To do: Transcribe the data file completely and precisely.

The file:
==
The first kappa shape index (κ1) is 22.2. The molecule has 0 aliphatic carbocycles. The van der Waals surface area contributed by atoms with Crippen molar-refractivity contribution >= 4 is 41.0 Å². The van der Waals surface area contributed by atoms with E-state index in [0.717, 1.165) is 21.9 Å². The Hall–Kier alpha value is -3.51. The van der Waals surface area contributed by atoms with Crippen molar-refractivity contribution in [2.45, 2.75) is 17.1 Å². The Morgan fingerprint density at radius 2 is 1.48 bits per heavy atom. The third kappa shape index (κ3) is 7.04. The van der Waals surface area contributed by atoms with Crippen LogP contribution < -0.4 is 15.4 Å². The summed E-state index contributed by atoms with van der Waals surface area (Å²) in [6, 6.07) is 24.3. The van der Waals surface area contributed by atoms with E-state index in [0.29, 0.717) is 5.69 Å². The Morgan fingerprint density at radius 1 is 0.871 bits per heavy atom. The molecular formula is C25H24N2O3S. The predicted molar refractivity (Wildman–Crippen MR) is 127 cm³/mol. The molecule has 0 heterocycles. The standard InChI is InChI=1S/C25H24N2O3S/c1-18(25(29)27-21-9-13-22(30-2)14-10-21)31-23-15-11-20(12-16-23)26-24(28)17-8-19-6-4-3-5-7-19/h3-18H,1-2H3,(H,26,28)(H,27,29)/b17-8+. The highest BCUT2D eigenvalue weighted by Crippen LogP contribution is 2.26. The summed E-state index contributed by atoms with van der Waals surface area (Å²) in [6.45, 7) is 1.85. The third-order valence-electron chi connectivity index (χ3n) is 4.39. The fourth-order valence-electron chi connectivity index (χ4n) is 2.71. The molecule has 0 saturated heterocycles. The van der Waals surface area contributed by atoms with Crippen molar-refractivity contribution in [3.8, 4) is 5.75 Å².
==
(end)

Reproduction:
The first kappa shape index (κ1) is 22.2. The molecule has 0 aliphatic carbocycles. The van der Waals surface area contributed by atoms with Crippen molar-refractivity contribution >= 4 is 41.0 Å². The van der Waals surface area contributed by atoms with E-state index in [0.717, 1.165) is 21.9 Å². The Hall–Kier alpha value is -3.51. The van der Waals surface area contributed by atoms with Crippen molar-refractivity contribution in [2.45, 2.75) is 17.1 Å². The Morgan fingerprint density at radius 2 is 1.48 bits per heavy atom. The third kappa shape index (κ3) is 7.04. The van der Waals surface area contributed by atoms with Crippen LogP contribution < -0.4 is 15.4 Å². The summed E-state index contributed by atoms with van der Waals surface area (Å²) in [6, 6.07) is 24.3. The van der Waals surface area contributed by atoms with E-state index in [0.29, 0.717) is 5.69 Å². The Morgan fingerprint density at radius 1 is 0.871 bits per heavy atom. The molecular formula is C25H24N2O3S. The predicted molar refractivity (Wildman–Crippen MR) is 127 cm³/mol. The molecule has 0 heterocycles. The standard InChI is InChI=1S/C25H24N2O3S/c1-18(25(29)27-21-9-13-22(30-2)14-10-21)31-23-15-11-20(12-16-23)26-24(28)17-8-19-6-4-3-5-7-19/h3-18H,1-2H3,(H,26,28)(H,27,29)/b17-8+. The highest BCUT2D eigenvalue weighted by Crippen LogP contribution is 2.26. The summed E-state index contributed by atoms with van der Waals surface area (Å²) in [6.45, 7) is 1.85. The third-order valence-electron chi connectivity index (χ3n) is 4.39. The fourth-order valence-electron chi connectivity index (χ4n) is 2.71. The molecule has 0 saturated heterocycles. The van der Waals surface area contributed by atoms with Crippen molar-refractivity contribution in [3.8, 4) is 5.75 Å².